Don’t be first

“When we go into battle, I will be the first to set foot on the field, and I will be the last to step off.” — Lt. Col Hal Moore (Mel Gibson), We Were Soldiers

Well, that’s not smart. Looks good up on the Silver Screen, but it’s not smart.

It’s my first full day back; the Funky Stomach hasn’t turned over once, and I feel (almost) normal. I’ve had to catch up on the mail and paperwork that I’ve neglected for the last few days. One of the things I haven’t been able to deal with until now is the annual paperwork for the government, so I’ve spent a lot of time doing that today. While it may seem intimidating, it is really a matter of organization. You need a large 3 ring binder to hold your financial records, the willingness to place them in the binder once you check for obvious errors, and access to a photocopier. My printer doubles as a photocopier (many of them do) and the cost is reasonable, so there is no excuse not to have one if you need it. Then when it’s time to fill out the forms, all your records are safe in one place, and in chronological order!

I also have those stackable file drawers by Rubbermaid that I store medical records in – one drawer for each hospital plus an extra for “stuff” that doesn’t easily fit a category…. really, it is all a matter of organization.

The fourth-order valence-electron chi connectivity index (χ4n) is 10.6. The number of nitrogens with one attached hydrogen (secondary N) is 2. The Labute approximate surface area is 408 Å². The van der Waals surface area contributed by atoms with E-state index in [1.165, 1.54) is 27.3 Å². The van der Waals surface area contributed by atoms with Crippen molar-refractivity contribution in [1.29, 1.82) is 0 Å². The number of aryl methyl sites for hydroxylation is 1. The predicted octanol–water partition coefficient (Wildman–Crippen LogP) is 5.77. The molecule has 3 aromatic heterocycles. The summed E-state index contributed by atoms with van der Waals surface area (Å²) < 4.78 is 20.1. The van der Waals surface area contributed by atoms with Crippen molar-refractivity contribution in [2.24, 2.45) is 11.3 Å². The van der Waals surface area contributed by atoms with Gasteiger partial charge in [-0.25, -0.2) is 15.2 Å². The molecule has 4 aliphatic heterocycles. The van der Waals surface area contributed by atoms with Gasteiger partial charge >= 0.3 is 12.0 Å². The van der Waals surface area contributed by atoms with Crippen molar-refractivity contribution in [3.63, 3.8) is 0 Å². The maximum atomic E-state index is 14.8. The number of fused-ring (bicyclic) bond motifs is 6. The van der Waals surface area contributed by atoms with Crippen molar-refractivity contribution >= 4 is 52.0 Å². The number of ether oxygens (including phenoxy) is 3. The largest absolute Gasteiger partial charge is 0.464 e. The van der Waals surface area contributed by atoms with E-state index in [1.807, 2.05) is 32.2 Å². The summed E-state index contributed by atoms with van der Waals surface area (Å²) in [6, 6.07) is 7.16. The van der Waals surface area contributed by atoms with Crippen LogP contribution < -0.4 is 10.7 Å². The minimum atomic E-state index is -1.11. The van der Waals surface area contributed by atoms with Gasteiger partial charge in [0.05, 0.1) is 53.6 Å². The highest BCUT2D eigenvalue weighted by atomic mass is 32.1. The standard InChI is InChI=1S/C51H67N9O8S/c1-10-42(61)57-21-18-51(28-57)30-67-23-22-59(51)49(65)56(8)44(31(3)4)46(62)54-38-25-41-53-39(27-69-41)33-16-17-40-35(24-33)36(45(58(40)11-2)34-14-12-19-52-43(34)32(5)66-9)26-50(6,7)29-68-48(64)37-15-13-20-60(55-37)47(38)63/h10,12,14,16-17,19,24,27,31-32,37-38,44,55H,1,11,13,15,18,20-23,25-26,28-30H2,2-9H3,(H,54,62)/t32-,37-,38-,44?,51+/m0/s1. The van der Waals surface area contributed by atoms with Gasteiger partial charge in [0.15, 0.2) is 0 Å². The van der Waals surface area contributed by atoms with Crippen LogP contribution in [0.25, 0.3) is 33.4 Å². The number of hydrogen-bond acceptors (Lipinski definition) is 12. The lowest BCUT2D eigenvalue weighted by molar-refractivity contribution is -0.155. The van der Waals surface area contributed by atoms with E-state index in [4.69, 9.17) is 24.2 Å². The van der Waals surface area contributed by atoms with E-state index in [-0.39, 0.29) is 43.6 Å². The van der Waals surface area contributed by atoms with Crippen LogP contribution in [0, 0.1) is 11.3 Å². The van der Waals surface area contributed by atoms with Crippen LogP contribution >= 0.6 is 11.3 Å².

I thought that I would be too busy to post tonight until I saw this report from the Happy Hospitalist:  Surgeons do better when they “warm up” before operations! Apparently fifteen to twenty minutes of performing a simple simulated operation is enough to restore and improve their skills.

The study also included surgeons just coming off a long workday (in other words, a long period On Call) and even they showed improvement. But no amount of practice or Warm-Ups could restore them to 100% of the skill they had at the beginning of the shift. Even though you can refocus, sometimes the body and mind are just too tired.

This information can be used to your advantage: If you have a a scheduled procedure coming up, don’t be the first patient of the day. Be patient number 2 or number 3. With most surgeons, the percentage of improvement isn’t that much, but every little bit helps!


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